Review: The Coma: Cutting Class (PC)

8 mins read
The Coma: Cutting Class review

The Coma acts as a cautionary tale, albeit that of a farfetched one. Overworking school students will lead to a nightmarish hellscape where teachers attack students who fall behind. Yes, it’s a bit of a stretch, but underneath it all it speaks to the harsh conditions and pressures that Korean students experience through their education system.

Related reading: Another game with a very similar sense of horror is Corpse Party. Matt’s review of the Vita release here.

The Coma places you in the shoes of Youngho, a student at Sehwa High. In the midst of exam period, Youngho is stressed, tired and fearful at the prospect of failing school. In his final exam, Youngho falls asleep, only to wake up in a nightmare, hiding from his teacher who has turned into a bloodthirsty demon.

There’s a general sense of despair in the air. When you arrive to school for the first time, you learn that a fellow classmate has attempted to take his own life, presumably as a result of the same kind of stresses that Youngho is facing. It provides an intriguing setting, and acts as a means of establishing that the high school is not a pleasant place by any means. Your flashlight acts as the only means of light, and even then, the corridors still pose a threat. A stark juxtaposition from the peaceful halls of the school that you’ll see during the day, the nightmare’s school has shattered glass windows, blood stains, and demonic beings stalking the halls.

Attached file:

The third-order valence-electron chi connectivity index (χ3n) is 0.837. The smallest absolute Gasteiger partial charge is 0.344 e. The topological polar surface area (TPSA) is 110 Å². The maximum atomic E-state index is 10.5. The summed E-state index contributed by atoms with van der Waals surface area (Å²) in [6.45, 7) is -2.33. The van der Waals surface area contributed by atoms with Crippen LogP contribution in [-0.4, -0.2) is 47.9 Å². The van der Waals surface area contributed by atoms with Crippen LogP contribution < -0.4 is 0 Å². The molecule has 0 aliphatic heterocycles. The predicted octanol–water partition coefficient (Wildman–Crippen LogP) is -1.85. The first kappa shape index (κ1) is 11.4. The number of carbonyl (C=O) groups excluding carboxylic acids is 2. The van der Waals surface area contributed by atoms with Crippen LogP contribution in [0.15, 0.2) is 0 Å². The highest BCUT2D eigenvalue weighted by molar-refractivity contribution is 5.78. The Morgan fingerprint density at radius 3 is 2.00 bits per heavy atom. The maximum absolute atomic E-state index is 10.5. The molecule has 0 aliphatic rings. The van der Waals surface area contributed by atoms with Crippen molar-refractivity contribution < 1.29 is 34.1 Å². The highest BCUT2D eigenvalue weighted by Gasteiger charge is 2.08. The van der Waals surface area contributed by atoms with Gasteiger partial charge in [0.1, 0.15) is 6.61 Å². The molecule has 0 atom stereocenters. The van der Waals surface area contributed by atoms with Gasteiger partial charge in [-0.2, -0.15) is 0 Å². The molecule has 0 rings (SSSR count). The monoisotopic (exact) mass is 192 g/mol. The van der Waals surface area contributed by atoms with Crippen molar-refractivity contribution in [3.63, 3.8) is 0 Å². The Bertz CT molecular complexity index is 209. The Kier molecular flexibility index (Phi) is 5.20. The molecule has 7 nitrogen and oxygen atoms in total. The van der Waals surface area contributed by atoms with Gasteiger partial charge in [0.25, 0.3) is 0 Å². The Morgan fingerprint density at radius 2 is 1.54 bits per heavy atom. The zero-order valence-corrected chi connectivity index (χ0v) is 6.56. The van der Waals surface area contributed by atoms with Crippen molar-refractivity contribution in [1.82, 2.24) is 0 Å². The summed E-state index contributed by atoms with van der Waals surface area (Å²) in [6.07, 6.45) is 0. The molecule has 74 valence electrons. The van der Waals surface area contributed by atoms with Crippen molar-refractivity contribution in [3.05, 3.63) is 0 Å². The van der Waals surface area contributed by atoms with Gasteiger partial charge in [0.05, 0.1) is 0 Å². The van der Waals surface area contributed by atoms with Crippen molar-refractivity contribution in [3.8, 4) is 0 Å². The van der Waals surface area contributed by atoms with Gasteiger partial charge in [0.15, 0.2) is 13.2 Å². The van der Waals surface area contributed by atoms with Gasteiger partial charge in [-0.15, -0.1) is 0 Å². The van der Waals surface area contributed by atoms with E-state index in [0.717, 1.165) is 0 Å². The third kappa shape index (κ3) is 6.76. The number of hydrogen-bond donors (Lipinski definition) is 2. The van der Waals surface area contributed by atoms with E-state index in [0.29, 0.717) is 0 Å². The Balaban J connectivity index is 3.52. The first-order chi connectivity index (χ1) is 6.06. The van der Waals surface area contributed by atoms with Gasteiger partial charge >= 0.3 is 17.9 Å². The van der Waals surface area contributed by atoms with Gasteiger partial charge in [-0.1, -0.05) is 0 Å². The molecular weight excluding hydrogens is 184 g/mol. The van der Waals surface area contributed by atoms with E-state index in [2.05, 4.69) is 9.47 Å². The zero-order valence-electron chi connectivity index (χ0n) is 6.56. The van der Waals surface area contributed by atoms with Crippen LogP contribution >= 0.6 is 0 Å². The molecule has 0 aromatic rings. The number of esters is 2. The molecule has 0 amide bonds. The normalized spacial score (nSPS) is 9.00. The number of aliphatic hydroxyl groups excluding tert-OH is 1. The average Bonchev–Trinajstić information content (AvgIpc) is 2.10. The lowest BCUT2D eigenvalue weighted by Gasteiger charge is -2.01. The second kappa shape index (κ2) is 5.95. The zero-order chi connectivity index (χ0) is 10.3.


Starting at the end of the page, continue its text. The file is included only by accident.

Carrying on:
Stalker horror game review

As the game is played on a 2D plane, often you won’t see your attacker until it’s too late, however there is a very good implementation of sound effects. As you walk through the deserted halls, you can hear footsteps, they sound like your own… that is until you stop walking and there are still footsteps echoing in your ears. The game constantly found ways to bring me back to one of my childhood fears, one that I presume I share with many; the fear of the dark, the fear of the unknown. That is a fairly common motif for horror, of course, but it’s common because it is so effective; not being able to see what’s in front of you creates a real sense of tension, which leads to outright fear when you know there’s something hostile in the unknown dark out there.

The Coma takes inspiration from many of the recent horror games that feature repetitive “locker sequences”. I use that term to describe the endless hours (or so it feels like) spent waiting in small cupboards or cubicles hiding from those who are stalking you. It’s a sub-genre of horror that has always been bubbling underneath the surface; pioneered by the Clock Tower series, and nearly perfected by the PlayStation 2 classic, Haunting Ground, it has never been a favourite approach to horror for developers, but the way it disempowers players makes it one of the more authentic ways to build a genuine sense of dread and fear in the player.